President Donald Trump has received a combination of powerful drugs to battle his Covid-19 infection that may never have been prescribed together to an individual patient: the antiviral remdesivir, a coronavirus antibody cocktail and the steroid dexamethasone.

The decision to administer such a drastic combination of treatments might be a sign that Mr Trump is more seriously ill than his personal physician Sean Conley and the White House medical team have admitted. Alternatively, Mr Trump may have demanded to receive as many drugs as possible to speed his recovery. Either way, the use of the experimental treatments will have required a careful weighing of the risks, given the possible side-effects and the chance of adverse interactions between the different chemicals.


On Friday Mr Trump started a five-day course of intravenous injections of remdesivir, an antiviral drug produced by the US biotech company Gilead Sciences. It works by blocking an enzyme that some viruses need to replicate.

Remdesivir was originally developed to treat the Ebola virus but clinical trials have shown some effectiveness in Covid-19 patients who are moderately ill, speeding up their recovery.

The US Food and Drug Administration authorised the emergency use of remdesivir for Covid-19 in May for patients with severe coronavirus who need extra oxygen or mechanical ventilation to help them breathe. In August, the FDA extended the emergency use authorisation to anyone in hospital with Covid-19, however severe their disease.

Gilead Sciences’ chief executive Daniel O’Day, centre, speaking with Donald Trump and US vice-president Mike Pence at the White House in May © Erin Schaff/New York Times/Bloomberg
US biotech company Regeneron has developed the experimental antibody therapy given to the president © Regeneron/AP

Antibody therapy

Also on Friday, Mr Trump received an 8-gramme dose of an experimental antibody therapy from Regeneron, another US biotech company. This cocktail, currently known as REGN-CoV-2, contains two antibodies designed to attach themselves to different sites on the “spike protein” that the virus uses to enter and infect human cells.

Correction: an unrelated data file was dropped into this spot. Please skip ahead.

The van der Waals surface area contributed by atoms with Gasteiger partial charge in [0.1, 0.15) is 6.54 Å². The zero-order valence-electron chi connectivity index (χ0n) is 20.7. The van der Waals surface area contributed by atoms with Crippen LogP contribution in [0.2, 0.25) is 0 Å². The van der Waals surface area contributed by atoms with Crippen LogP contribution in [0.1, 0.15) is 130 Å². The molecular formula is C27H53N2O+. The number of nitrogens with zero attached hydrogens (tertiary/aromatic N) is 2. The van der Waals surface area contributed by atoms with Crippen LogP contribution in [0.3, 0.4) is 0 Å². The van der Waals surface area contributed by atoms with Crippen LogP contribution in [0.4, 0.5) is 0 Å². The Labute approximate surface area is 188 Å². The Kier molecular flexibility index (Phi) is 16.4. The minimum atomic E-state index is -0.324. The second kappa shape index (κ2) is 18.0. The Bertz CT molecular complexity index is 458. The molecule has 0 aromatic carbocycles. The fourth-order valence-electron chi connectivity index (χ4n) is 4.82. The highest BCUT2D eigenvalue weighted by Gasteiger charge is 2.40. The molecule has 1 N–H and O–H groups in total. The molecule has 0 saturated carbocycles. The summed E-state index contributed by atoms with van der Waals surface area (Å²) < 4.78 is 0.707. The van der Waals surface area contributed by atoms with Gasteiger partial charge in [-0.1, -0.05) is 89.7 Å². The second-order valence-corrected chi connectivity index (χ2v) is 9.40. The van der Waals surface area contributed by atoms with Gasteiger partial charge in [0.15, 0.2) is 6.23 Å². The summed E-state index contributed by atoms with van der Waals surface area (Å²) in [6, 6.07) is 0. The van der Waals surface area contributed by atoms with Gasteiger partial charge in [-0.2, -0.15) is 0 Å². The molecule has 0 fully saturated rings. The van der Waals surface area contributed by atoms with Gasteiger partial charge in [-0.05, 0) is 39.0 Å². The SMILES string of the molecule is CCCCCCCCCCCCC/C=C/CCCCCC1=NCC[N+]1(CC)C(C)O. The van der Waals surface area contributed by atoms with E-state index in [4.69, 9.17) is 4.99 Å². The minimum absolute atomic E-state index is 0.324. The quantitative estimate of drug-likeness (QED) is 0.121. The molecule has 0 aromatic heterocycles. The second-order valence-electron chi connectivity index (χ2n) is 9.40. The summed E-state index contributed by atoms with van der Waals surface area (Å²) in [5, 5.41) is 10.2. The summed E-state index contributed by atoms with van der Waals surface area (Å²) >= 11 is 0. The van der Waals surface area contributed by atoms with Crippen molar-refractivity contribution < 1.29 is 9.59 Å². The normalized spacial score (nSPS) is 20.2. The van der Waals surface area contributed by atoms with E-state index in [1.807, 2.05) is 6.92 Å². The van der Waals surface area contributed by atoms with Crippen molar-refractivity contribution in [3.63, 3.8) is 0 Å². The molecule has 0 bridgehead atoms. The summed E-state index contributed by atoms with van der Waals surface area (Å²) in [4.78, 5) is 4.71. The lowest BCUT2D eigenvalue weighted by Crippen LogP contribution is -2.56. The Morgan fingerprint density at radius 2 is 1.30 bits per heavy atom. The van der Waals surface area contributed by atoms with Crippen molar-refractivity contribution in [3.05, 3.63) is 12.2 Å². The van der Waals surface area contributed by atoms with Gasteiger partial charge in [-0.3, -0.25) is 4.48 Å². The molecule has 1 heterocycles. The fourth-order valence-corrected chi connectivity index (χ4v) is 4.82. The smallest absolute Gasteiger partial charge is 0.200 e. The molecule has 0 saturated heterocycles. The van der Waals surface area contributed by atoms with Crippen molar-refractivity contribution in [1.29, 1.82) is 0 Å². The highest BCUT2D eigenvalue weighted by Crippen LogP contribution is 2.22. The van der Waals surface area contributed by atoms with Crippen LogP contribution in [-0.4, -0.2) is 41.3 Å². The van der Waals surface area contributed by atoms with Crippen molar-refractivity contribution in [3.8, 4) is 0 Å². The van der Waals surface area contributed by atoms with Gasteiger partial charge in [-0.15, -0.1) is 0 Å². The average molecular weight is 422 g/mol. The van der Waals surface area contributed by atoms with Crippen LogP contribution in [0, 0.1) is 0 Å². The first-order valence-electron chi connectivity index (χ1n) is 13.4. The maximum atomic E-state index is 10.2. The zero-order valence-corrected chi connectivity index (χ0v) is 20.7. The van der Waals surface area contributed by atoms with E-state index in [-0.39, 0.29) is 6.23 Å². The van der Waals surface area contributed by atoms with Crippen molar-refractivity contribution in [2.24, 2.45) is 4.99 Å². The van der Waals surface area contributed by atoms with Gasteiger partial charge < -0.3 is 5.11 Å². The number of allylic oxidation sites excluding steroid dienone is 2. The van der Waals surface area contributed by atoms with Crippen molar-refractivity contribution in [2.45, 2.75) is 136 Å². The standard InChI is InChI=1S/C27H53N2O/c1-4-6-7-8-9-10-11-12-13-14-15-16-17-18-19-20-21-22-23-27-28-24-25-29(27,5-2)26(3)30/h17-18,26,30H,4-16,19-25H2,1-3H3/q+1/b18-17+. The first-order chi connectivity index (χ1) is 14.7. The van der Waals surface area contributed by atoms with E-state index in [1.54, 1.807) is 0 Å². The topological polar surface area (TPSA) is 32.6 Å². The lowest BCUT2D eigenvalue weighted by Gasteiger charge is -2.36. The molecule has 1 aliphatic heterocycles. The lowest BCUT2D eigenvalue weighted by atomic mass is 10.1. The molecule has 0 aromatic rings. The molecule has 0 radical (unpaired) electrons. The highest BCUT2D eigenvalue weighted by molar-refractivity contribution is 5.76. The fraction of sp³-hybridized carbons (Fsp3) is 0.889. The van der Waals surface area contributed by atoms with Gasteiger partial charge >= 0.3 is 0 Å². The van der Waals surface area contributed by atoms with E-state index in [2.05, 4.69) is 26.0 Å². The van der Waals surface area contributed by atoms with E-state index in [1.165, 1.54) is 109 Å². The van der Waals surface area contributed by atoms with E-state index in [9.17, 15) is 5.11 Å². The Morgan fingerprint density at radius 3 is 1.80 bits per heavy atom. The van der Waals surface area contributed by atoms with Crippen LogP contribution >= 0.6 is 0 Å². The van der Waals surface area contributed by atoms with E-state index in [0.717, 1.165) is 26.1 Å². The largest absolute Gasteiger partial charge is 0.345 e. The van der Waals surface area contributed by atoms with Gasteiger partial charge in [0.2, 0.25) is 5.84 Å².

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Several hundred patients with relatively mild disease have received REGN-CoV-2 in phase 2 trials that have shown it does reduce the amount of virus in the body. But the studies have been too small to know whether the drug improves patient outcomes such as reducing the duration of hospital stay, reducing the need for mechanical ventilation, or improving survival.

Larger clinical trials are under way in the US and the UK. The UK Recovery trial, which started last week, will involve up to 4,000 people, with half receiving the antibody drug and half placebo treatment.

Regeneron has not received an emergency use authorisation to supply REGN-CoV-2 outside clinical trials but said it provided the drug to President Trump following a “compassionate use” request by his doctors.


Finally, on Saturday Mr Trump received dexamethasone — a steroid drug first used 60 years ago — after the oxygen level in his blood dipped. Dr Conley told a media briefing on Sunday: “We decided that in this case the potential benefits early on in the course probably outweighed the risks.”

In June, the UK Recovery trial found that taking dexamethasone for 10 days reduced deaths by a third among patients requiring ventilation in hospital. Last month, the World Health Organization said doctors should treat severely ill coronavirus patients with dexamethasone or hydrocortisone — another anti-inflammatory steroid that is cheap and widely available.

Steroids help by damping down an excessive immune response to Covid-19 that is causing serious damage to the lungs and other organs throughout the body. But there is no evidence that steroids help patients who are not seriously ill. Indeed there is some concern that they may do more harm than good in people with mild or moderate disease by reducing the immune system’s ability to fight viral infection.

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Psychiatrists have also pointed out that dexamethasone can have a powerful effect on mood. Paul Summergrad, chairman of Tufts Psychiatry Center in Boston and former head of the American Psychiatry Association, wrote on Twitter: “Dexamethasone can cause frank mania or more severe depressive states. Added to the risk of Covid-related neuropsychiatric symptoms/severe delirium, the press ought to be asking the medical team how they are formally monitoring [the president’s] mental status.”

Via Financial Times